The role of cytosolic phospholipase A2-alfa in regulation of phagocytic functions

Rachel Levy

Research output: Contribution to journalReview articlepeer-review

30 Scopus citations


Phospholipase A2(s) (PLA2(s)) are a family of enzymes that is present in a variety of mammalian and nonmammalian sources. Phagocytic cells contain cytosolic PLA2 (cPLA2) as well as several types of secreted PLA2, all of which have the potential to produce proinflammatory lipid mediators. The role of the predominant form of cPLA2 present in neutrophils is cPLA2α was studied by many groups. By modulating its expression in a variety of phagocytes it was found that it plays a major role in formation of eicosanoids. In addition, it was reported that cPLA2α also regulates the NADPH oxidase activation. The specificity of its effect on the NADPH oxidase is evident by results demonstrating that the differentiation process as well as other phagocytic functions are normal in cPLA2α-deficient PLB cell model. The novel dual subcellular localization of cPLA2α in different compartments, in the plasma membranes and in the nucleus, provides a molecular mechanism for the participation of cPLA2α in different processes (stimulation of NADPH oxidase and formation of eicosanoids) in the same cells.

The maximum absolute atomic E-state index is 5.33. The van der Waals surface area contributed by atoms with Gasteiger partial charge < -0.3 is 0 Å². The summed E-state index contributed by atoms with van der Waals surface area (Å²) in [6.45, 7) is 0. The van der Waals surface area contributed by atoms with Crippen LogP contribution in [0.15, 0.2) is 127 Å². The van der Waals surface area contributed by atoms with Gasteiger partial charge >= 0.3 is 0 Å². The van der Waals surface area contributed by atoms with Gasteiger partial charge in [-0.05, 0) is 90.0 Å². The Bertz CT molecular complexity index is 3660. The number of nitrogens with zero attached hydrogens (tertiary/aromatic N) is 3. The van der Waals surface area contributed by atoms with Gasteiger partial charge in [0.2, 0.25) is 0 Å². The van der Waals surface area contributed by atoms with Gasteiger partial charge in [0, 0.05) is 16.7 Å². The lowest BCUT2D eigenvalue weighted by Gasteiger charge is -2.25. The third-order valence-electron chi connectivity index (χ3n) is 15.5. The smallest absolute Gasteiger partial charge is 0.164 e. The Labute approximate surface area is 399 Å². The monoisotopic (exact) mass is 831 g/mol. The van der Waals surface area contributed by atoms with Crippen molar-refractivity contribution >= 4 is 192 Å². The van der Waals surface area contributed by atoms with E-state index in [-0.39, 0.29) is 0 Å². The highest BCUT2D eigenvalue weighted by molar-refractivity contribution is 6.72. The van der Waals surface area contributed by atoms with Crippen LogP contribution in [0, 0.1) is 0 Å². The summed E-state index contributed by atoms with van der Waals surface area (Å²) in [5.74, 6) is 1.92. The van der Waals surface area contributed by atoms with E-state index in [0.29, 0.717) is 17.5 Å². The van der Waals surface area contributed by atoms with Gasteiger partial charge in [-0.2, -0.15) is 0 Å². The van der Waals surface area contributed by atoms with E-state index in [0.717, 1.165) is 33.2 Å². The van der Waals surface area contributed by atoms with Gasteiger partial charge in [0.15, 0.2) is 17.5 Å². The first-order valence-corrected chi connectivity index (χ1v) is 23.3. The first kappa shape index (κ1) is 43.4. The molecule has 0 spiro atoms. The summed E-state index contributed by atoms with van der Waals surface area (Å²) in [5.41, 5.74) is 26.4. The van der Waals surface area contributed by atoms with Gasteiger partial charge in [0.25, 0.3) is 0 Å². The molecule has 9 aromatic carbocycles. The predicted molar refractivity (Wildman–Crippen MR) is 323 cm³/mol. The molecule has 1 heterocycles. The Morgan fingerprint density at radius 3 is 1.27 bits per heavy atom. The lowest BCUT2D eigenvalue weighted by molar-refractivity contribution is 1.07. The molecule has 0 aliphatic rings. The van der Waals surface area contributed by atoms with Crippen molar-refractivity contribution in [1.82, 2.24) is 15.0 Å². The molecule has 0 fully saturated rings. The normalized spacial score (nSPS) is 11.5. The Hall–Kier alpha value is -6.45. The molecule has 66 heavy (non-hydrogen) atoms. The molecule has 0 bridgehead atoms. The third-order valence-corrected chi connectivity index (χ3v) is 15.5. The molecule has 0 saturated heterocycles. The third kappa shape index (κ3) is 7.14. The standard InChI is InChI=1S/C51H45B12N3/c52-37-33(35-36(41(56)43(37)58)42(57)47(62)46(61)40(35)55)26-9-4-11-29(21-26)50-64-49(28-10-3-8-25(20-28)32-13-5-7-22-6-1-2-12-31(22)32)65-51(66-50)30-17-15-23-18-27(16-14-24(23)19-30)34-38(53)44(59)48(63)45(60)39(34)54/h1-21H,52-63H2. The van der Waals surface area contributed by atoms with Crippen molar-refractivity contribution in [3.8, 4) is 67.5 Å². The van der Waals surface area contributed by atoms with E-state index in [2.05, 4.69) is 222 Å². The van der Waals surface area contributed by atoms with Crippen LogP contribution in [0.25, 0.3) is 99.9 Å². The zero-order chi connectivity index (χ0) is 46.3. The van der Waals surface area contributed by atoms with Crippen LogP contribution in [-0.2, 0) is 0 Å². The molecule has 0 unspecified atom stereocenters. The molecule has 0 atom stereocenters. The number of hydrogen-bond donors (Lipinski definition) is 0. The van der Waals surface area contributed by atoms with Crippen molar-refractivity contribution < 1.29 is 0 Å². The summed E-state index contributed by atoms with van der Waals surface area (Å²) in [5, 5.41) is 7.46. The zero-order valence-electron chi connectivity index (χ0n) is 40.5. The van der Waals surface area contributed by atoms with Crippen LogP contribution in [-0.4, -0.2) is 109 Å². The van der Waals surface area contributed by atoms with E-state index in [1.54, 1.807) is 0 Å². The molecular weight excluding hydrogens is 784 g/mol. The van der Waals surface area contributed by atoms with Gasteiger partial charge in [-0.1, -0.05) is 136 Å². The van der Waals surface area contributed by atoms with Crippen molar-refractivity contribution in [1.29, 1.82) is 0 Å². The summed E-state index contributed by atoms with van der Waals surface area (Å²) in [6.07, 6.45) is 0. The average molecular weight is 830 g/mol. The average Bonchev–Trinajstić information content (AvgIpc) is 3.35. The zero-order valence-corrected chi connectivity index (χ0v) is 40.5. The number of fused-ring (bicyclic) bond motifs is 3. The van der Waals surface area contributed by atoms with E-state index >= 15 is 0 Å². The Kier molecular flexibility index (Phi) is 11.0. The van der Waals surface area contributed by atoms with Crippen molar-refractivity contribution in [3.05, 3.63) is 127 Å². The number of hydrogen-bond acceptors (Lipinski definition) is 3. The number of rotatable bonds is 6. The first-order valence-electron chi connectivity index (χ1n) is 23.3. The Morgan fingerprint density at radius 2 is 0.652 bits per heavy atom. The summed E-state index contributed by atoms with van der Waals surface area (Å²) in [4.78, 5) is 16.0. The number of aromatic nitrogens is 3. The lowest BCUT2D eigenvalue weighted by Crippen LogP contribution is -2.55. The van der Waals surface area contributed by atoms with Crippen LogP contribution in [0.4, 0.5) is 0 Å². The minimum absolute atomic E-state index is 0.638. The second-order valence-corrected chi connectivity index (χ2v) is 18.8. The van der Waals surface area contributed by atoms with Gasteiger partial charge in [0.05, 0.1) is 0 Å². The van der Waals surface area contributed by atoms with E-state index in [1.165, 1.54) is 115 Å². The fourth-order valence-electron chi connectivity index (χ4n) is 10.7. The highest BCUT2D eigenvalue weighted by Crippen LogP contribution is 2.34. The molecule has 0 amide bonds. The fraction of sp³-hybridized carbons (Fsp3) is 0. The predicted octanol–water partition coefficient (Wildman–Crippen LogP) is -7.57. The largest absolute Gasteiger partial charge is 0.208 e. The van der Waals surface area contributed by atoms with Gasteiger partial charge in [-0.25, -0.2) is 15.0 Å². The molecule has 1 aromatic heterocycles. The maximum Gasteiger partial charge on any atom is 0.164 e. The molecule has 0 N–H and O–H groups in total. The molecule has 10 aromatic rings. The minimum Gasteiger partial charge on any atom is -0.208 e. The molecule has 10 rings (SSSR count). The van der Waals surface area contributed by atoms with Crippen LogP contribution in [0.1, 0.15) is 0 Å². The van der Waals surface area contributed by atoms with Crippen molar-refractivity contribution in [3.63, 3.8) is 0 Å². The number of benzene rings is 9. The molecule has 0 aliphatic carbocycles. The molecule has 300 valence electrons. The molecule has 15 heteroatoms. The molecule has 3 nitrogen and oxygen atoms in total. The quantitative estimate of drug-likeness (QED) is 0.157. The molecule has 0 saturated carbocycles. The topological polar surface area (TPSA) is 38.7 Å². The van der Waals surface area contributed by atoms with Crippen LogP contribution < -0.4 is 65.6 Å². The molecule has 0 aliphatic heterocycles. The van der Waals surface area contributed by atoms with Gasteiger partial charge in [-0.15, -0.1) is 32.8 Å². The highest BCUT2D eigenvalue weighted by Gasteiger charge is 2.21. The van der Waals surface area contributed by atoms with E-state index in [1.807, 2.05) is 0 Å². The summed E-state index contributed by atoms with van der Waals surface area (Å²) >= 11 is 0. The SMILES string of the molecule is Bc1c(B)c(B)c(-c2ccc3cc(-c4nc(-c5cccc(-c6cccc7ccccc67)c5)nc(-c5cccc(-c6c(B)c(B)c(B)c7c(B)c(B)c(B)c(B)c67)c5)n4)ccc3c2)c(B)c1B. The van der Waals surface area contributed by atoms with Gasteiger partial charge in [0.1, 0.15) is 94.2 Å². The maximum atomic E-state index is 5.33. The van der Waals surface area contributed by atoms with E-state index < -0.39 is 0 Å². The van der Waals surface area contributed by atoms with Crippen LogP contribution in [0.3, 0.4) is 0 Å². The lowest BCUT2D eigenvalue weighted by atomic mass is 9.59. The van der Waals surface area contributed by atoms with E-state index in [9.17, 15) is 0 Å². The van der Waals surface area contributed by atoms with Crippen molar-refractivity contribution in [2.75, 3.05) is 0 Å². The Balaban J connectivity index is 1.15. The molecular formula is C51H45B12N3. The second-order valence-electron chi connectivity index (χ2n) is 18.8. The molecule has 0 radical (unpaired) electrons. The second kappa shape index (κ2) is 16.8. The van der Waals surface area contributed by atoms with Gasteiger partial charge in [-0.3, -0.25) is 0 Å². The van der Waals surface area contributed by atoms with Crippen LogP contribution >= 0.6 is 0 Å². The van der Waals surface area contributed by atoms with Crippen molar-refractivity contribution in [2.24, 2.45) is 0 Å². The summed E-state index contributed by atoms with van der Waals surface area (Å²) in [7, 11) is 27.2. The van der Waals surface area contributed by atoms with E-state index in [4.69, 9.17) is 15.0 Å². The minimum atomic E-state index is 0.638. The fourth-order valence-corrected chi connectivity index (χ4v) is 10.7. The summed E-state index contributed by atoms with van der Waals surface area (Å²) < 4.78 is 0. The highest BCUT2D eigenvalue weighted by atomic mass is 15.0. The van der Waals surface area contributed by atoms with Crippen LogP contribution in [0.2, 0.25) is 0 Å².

Original languageEnglish
Pages (from-to)1323-1334
Number of pages12
JournalBiochimica et Biophysica Acta - Molecular and Cell Biology of Lipids
Issue number11
StatePublished - 1 Nov 2006


  • Eicosanoid
  • Monocyte
  • NADPH oxidase
  • Neutrophil
  • PLB cell
  • cPLA

ASJC Scopus subject areas

  • Molecular Biology
  • Cell Biology


Dive into the research topics of 'The role of cytosolic phospholipase A2-alfa in regulation of phagocytic functions'. Together they form a unique fingerprint.

Cite this